Summary Removal on Security and Related Grounds

summary removal


Summary Removal on Security and Related Grounds

Pursuant to INA § 235(c), if an immigration officer or immigration judge suspects that an arriving alien is inadmissible under certain security and related grounds found in INA § 212(a)(3)(A), (B), or (C), the officer or immigration judge shall order that the alien be removed and submit the order for review by the Attorney General. Of note, a returning LPR is not subject to this provision even if he or she is found to be inadmissible under one of the applicable security and related grounds.1

Applicable security and related grounds are for aliens who are known to be have engaged in or suspected to be entering to engage in:

Espionage, sabotage, or the intent to export sensitive information from the United States;
Activities to overthrow or control the U.S. Government;
Terrorist activities (there are general discretionary exceptions for terrorist-related inadmissibility grounds where there are reasonable grounds to believe the alien has renounced the activity causing the inadmissibility);
Inciting terrorist activities;
Membership in a terrorist organization (with an exception where the alien demonstrates by clear and convincing evidence that he or she did not know, and could not have reasonably known, that the organization was a terrorist organization);
Endorsing or espousing terrorist activities;
Receiving military-type training from a terrorist organization;
Where it is determined the alien's activities would cause serious adverse foreign policy consequences for the United States (except this cannot be the sole ground if the alien is a foreign government official and the statements or beliefs would be lawful within the United States).

If the Attorney General determines that the alien is inadmissible on one of the listed grounds on the basis of confidential information that would be prejudicial to the public interest, safety, or security, he or she may order the alien will be subject to summary removal without further inquiry or hearing [INA § 235(c)(2)(B)]. If the Attorney General does not order the alien's removal based upon non-disclosable confidential information, he or she will specify the next steps in the case. In either scenario, the alien or the alien's representative may submit additional written information for consideration by the Attorney General [INA § 235(c)(2)(C)].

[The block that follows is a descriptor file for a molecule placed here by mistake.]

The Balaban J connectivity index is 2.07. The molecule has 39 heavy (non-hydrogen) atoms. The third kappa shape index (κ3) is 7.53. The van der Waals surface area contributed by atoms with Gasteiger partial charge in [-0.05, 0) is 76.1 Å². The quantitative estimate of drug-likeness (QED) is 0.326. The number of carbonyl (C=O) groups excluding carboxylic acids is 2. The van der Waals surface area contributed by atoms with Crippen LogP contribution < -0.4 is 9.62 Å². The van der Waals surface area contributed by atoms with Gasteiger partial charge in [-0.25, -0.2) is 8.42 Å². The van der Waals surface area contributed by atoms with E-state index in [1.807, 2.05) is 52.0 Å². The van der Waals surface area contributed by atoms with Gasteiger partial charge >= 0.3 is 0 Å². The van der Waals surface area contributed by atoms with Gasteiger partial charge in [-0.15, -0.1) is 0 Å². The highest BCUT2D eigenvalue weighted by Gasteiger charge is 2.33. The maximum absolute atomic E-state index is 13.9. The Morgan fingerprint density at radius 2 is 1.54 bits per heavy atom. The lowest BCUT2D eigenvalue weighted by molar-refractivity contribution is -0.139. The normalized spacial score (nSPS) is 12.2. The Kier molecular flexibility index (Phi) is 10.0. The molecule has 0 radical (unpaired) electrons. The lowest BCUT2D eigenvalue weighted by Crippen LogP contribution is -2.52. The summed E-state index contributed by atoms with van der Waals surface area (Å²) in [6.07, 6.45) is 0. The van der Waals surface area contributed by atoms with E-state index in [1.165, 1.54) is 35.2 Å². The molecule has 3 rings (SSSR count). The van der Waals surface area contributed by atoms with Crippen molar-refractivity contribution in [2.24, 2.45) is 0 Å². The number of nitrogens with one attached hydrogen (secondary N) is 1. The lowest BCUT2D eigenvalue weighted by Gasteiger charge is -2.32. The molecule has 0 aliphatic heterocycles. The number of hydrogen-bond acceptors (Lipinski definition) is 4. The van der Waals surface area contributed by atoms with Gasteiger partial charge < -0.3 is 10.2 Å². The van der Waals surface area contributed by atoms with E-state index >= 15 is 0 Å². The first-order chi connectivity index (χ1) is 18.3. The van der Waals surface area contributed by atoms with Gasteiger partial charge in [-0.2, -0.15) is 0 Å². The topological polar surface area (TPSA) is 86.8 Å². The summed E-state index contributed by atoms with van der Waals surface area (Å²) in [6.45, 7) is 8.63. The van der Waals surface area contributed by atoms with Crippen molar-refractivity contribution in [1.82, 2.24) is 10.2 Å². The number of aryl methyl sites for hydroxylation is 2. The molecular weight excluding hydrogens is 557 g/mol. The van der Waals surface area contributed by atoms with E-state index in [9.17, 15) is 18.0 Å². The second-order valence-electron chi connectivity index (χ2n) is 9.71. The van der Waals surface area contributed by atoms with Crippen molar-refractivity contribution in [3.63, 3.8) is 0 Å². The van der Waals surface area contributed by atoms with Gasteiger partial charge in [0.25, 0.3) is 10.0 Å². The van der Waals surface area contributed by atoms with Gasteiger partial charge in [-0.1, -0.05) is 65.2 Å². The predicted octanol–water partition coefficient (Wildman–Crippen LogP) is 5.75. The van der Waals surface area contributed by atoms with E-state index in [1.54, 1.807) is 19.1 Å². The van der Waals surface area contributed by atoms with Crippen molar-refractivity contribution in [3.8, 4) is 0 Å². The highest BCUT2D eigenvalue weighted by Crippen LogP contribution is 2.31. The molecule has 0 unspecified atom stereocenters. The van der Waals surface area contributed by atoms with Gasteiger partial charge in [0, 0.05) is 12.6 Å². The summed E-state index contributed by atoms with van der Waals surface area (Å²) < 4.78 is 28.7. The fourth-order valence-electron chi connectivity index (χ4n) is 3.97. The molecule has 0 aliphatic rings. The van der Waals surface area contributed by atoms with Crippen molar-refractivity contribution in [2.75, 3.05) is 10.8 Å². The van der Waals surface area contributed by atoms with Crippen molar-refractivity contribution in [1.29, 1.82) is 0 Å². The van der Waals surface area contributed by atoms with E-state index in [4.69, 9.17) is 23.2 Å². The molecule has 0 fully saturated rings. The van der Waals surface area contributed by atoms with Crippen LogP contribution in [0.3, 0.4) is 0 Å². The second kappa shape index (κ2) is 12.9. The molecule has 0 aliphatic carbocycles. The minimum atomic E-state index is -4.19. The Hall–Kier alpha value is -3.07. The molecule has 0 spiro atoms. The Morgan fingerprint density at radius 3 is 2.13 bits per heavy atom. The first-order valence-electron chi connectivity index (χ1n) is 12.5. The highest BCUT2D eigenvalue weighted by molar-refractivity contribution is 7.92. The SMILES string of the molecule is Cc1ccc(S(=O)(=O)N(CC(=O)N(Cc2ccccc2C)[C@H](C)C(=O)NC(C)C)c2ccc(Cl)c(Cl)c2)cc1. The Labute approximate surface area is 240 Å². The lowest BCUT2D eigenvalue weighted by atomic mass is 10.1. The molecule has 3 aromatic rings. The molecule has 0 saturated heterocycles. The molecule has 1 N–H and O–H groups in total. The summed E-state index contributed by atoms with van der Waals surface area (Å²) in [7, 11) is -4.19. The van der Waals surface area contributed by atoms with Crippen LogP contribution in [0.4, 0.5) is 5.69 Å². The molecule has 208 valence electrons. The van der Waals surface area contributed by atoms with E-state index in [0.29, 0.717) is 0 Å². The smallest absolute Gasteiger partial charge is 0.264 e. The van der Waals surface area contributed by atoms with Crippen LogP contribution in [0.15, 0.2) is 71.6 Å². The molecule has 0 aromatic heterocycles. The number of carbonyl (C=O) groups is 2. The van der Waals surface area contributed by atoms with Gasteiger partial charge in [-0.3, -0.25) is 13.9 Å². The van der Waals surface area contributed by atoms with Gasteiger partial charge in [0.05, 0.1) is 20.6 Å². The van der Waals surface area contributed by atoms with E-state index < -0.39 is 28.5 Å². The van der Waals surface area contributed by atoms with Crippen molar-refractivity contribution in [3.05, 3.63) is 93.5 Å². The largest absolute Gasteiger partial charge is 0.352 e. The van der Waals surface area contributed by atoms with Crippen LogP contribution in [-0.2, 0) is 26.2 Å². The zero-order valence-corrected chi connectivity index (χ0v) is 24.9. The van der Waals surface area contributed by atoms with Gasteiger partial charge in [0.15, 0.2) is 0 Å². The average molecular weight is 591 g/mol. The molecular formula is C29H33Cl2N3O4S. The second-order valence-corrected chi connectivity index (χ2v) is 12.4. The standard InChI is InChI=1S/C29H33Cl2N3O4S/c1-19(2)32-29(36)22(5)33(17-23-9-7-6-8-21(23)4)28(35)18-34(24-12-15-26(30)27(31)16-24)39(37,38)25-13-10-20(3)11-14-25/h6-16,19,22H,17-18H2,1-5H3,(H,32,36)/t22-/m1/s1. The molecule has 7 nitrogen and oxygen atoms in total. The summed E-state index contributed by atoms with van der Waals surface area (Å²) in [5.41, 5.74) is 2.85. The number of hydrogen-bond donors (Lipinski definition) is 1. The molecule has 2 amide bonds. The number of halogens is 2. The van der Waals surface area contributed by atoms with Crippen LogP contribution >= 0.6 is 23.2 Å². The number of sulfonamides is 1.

Convention Against Torture Protection Against Summary Removal on Security and Related Grounds

Persons subject to final orders of removal under INA § 235(c) are permitted to request protection under Article 3 of the Convention Against Torture (prohibits the United States from returning an alien to a country where there is a high likelihood that the alien would be tortured) [8 C.F.R. § 208.18]. Pursuant to such a request, USCIS will review the case to ensure that the removal order would not violate the obligations of the United States under the Convention Against Torture [Id.].

Advice: Summary Removal on Security and Related Grounds

If an alien is subject to summary removal under INA § 235(c) and he or she is given the opportunity to respond to the charges in detail (where the Attorney General does not determine that the alien should be summarily removed without further hearing due to confidential information), it is imperative for the alien to retain an experienced immigration attorney in order to attempt to rebut the charges. In most cases, the alien will only be permitted to submit a written statement and other information for consideration. Depending on the ground of inadmissibility, the alien may seek to submit information demonstrating that he or she qualifies for an exception (e.g., has engaged in terrorist activities, but has renounced support for the terrorist group). The relevant evidence to rebut charges of inadmissibility under the listed provisions will be fact specific, and vary greatly from case to case. However, given the security risks that INA § 235(c) is designed to protect against; the alien will likely have a very high bar to clear. An experienced immigration attorney may, depending on the facts of the case, help be able to help fight removal pursuant to the Convention Against Torture if there are convincing grounds to believe that the alien would be tortured in his or her country of return.


  1. I. Kurzban, Kurzban's Immigration Law Sourcebook: A Comprehensive Outline and Reference Tool (AILA 14th Ed. 2014) 184, citing Rafeedie v. INS, 880 F.2d 506 (D.C. Cir. 1989); Rafeedie v. INS, 795 F.Supp. 13 (D.D.C. 1992)